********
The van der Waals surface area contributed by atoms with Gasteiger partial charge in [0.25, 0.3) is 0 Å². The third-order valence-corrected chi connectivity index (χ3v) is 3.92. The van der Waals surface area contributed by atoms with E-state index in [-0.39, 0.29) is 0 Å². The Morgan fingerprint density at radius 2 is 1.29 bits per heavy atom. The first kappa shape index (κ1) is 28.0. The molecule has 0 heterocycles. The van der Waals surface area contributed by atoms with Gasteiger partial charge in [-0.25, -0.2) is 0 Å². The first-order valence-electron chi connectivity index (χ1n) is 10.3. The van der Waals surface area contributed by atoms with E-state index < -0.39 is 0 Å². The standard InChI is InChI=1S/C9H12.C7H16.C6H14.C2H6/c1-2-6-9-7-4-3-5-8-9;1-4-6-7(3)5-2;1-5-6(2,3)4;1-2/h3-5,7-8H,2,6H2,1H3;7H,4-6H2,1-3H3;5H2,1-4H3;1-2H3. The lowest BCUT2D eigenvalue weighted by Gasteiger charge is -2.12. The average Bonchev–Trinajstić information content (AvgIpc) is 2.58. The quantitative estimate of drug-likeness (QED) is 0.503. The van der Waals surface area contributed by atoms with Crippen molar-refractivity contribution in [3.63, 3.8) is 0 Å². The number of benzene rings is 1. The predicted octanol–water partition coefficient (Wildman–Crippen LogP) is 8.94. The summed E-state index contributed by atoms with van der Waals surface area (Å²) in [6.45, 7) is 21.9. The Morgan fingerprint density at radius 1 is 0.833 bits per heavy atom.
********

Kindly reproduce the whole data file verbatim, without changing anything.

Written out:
The van der Waals surface area contributed by atoms with Gasteiger partial charge in [0.25, 0.3) is 0 Å². The third-order valence-corrected chi connectivity index (χ3v) is 3.92. The van der Waals surface area contributed by atoms with E-state index in [-0.39, 0.29) is 0 Å². The Morgan fingerprint density at radius 2 is 1.29 bits per heavy atom. The first kappa shape index (κ1) is 28.0. The molecule has 0 heterocycles. The van der Waals surface area contributed by atoms with Gasteiger partial charge in [-0.25, -0.2) is 0 Å². The first-order valence-electron chi connectivity index (χ1n) is 10.3. The van der Waals surface area contributed by atoms with E-state index < -0.39 is 0 Å². The standard InChI is InChI=1S/C9H12.C7H16.C6H14.C2H6/c1-2-6-9-7-4-3-5-8-9;1-4-6-7(3)5-2;1-5-6(2,3)4;1-2/h3-5,7-8H,2,6H2,1H3;7H,4-6H2,1-3H3;5H2,1-4H3;1-2H3. The lowest BCUT2D eigenvalue weighted by Gasteiger charge is -2.12. The average Bonchev–Trinajstić information content (AvgIpc) is 2.58. The quantitative estimate of drug-likeness (QED) is 0.503. The van der Waals surface area contributed by atoms with Crippen molar-refractivity contribution in [3.63, 3.8) is 0 Å². The number of benzene rings is 1. The predicted octanol–water partition coefficient (Wildman–Crippen LogP) is 8.94. The summed E-state index contributed by atoms with van der Waals surface area (Å²) in [6.45, 7) is 21.9. The Morgan fingerprint density at radius 1 is 0.833 bits per heavy atom.